There’s no denying that a great light fixture can have a huge impact on the overall pleasant aesthetic of a room. Light fixtures draw the eye and tie a room together, and functionally, they provide ambience by providing light.
Unfortunately, an ugly light fixture likewise has these same qualities, but in a negative sense. The simplest solution can also be unfortunate-purchasing brand new light fixtures can be very expensive. If you are doing it yourself without experience, it can be intimidating as well.
One inexpensive alternative is to scout around for vintage fixtures in thrift stores, flea markets, and yard sales. However, it is always a gamble-there’s usually no way to test the fixtures in the store to see if the wiring is good. Even if you are lucky enough to find a thrift store with a liberal return policy, it means having to go to the trouble of installation before finding out if the used fixture works.
If your fixture is a simple glass cover, then you’re in luck-there are many really great ones available second hand. But, if you’re looking to replace a structured fixture or ceiling fan (which are usually the type people are not so happy with) then it’s more problematic.
Another inexpensive alternative to buying new is to transform your existing fixtures. There are a lot of reasons other than financial this may even prove to be the perfect solution, too.
By altering your fixture, you can choose the exact color and otherwise tailor it to your liking and the style of your room, as well as eliminate the hassle of installation. Below are some ideas for transforming your light fixtures.
Painting your fixture is easy, and goes a very long way in completely changing the look of the fixture. Spray paint or traditional paint can be used.
Spray painting anything indoors is not a fabulous idea, but by taking the proper precautions, it can work. The best way to spray paint a light fixture is to remove it, taking it outside, spraying it, letting it dry, and reinstalling.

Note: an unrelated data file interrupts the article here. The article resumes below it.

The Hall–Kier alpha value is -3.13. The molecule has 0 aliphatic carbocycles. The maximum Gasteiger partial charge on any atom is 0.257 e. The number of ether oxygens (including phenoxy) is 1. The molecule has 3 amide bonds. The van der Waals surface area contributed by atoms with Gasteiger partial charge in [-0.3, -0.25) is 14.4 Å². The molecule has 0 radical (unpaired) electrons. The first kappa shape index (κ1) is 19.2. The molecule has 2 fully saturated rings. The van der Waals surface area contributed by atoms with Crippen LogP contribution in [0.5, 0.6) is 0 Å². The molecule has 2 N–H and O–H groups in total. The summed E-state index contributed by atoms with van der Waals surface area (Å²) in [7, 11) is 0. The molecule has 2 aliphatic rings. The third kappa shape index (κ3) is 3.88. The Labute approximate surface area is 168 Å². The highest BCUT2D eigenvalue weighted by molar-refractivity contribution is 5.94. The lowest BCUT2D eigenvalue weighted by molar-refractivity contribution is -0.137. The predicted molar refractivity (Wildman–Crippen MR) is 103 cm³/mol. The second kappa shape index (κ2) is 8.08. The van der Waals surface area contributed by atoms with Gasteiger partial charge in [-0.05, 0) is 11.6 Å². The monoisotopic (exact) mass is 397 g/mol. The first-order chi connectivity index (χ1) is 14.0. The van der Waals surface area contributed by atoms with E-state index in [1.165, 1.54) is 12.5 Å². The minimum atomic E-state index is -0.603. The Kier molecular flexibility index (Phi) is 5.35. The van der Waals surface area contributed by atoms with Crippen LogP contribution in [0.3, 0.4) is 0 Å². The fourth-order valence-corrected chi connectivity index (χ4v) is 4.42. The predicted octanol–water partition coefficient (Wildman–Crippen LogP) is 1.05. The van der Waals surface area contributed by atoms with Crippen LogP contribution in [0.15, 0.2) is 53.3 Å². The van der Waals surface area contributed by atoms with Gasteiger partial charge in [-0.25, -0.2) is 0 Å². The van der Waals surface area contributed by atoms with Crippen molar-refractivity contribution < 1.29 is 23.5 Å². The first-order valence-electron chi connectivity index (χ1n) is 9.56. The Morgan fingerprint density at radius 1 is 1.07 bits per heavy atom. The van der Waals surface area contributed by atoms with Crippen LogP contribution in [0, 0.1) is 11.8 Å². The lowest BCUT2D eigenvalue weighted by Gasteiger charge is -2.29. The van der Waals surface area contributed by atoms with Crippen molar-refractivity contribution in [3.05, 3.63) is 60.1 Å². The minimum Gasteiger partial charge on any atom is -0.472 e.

But, it can also be done by completely covering the perimeter of the area above the light by taping newspaper on the ceiling, and removing furniture and rugs (or covering with a drop cloth or old sheet) directly underneath and nearby. Obviously, doors and windows should be open, and a fan used for ventilation.
Remove any glass covers and bulbs, and apply several thin coats, to avoid dripping marks. Let the fixture dry and replace the covers and bulbs.
One issue to consider with spray paint is that the selection of colors is limited. Using regular paint allows you to choose from a great array of colors. Almost any type of paint can be used. Craft paint, wall paint, acrylic and possibly other types will work.
The material of your fixture will determine how many coats are needed. Wood usually takes most types of paint quite well, whereas plastic and metal may require more coats. Test a small area before setting up (taping off and preparing in the same manner you would painting walls) so you know the type of paint you’ve chosen is going to be suitable.
As far as color, if you’d like the fixture to be as unobtrusive and negligible as possible, consider painting it the same color as the ceiling. Conversely, if the fixture has a striking shape, it can be accentuated by painting it a bright color, not usually associated with fixtures. Even the weirdest, most dated, and ugly fixture can be transformed into an object d’art with a coat of shocking fuchsia, or day-glo orange.
Also consider the “effect” paints offered in the indoor paint section of stores like Lowe’s, and craft stores. There are metallics, crackle paints, neons, and textured paints. All of these can look great on light fixtures. Picking out paint can be as involved as choosing a brand new fixture, but the plus side is it is exponentially less expensive.
Finally, there’s another inexpensive and easy thing you can do to transform your existing fixture. Whether or not you’re painting your light fixture, simply purchasing new accessories for it can make a huge difference.
Lowe’s, Home Depot, and lighting stores offer large arrays of decorative bulbs, bulb covers in various colors, ceiling fan pulls and chains, and even chandelier teardrops that can be affixed, for a faux chandelier look.
You’d be surprised at how just removing those style-less “country look” bulb covers and replacing them with simple, or colored ones will transform the fixture.
With one of a few of these above ideas, you’ll find that your fixture can be transformed for a fraction of the cost and hassle of purchasing a new one.